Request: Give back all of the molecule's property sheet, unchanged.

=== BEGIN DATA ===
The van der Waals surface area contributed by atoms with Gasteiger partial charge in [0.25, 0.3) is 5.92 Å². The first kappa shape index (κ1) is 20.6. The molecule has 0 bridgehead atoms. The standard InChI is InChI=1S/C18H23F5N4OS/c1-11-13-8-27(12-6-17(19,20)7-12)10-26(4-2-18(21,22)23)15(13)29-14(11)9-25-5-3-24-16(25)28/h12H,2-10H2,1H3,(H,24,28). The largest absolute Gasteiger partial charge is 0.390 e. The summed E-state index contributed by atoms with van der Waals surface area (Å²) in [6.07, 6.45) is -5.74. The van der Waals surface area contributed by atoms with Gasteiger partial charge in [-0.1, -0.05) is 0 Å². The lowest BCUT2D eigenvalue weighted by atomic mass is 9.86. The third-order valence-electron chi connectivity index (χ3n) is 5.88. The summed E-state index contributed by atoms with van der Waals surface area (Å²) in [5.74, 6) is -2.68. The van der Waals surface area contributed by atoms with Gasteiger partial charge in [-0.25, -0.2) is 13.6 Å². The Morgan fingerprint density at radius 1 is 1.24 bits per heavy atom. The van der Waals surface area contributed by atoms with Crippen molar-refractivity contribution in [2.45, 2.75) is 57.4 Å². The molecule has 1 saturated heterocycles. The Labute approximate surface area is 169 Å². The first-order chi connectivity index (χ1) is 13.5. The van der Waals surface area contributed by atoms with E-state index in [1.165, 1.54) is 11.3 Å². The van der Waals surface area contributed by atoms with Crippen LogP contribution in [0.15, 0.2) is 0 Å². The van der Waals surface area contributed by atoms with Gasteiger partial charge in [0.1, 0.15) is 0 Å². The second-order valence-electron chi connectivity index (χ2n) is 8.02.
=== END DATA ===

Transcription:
The van der Waals surface area contributed by atoms with Gasteiger partial charge in [0.25, 0.3) is 5.92 Å². The first kappa shape index (κ1) is 20.6. The molecule has 0 bridgehead atoms. The standard InChI is InChI=1S/C18H23F5N4OS/c1-11-13-8-27(12-6-17(19,20)7-12)10-26(4-2-18(21,22)23)15(13)29-14(11)9-25-5-3-24-16(25)28/h12H,2-10H2,1H3,(H,24,28). The largest absolute Gasteiger partial charge is 0.390 e. The summed E-state index contributed by atoms with van der Waals surface area (Å²) in [6.07, 6.45) is -5.74. The van der Waals surface area contributed by atoms with Gasteiger partial charge in [-0.1, -0.05) is 0 Å². The lowest BCUT2D eigenvalue weighted by atomic mass is 9.86. The third-order valence-electron chi connectivity index (χ3n) is 5.88. The summed E-state index contributed by atoms with van der Waals surface area (Å²) in [5.74, 6) is -2.68. The van der Waals surface area contributed by atoms with Gasteiger partial charge in [-0.25, -0.2) is 13.6 Å². The Morgan fingerprint density at radius 1 is 1.24 bits per heavy atom. The van der Waals surface area contributed by atoms with Crippen molar-refractivity contribution in [2.45, 2.75) is 57.4 Å². The molecule has 1 saturated heterocycles. The Labute approximate surface area is 169 Å². The first-order chi connectivity index (χ1) is 13.5. The van der Waals surface area contributed by atoms with E-state index in [1.165, 1.54) is 11.3 Å². The van der Waals surface area contributed by atoms with Crippen LogP contribution in [0.15, 0.2) is 0 Å². The van der Waals surface area contributed by atoms with Gasteiger partial charge in [0.1, 0.15) is 0 Å². The second-order valence-electron chi connectivity index (χ2n) is 8.02.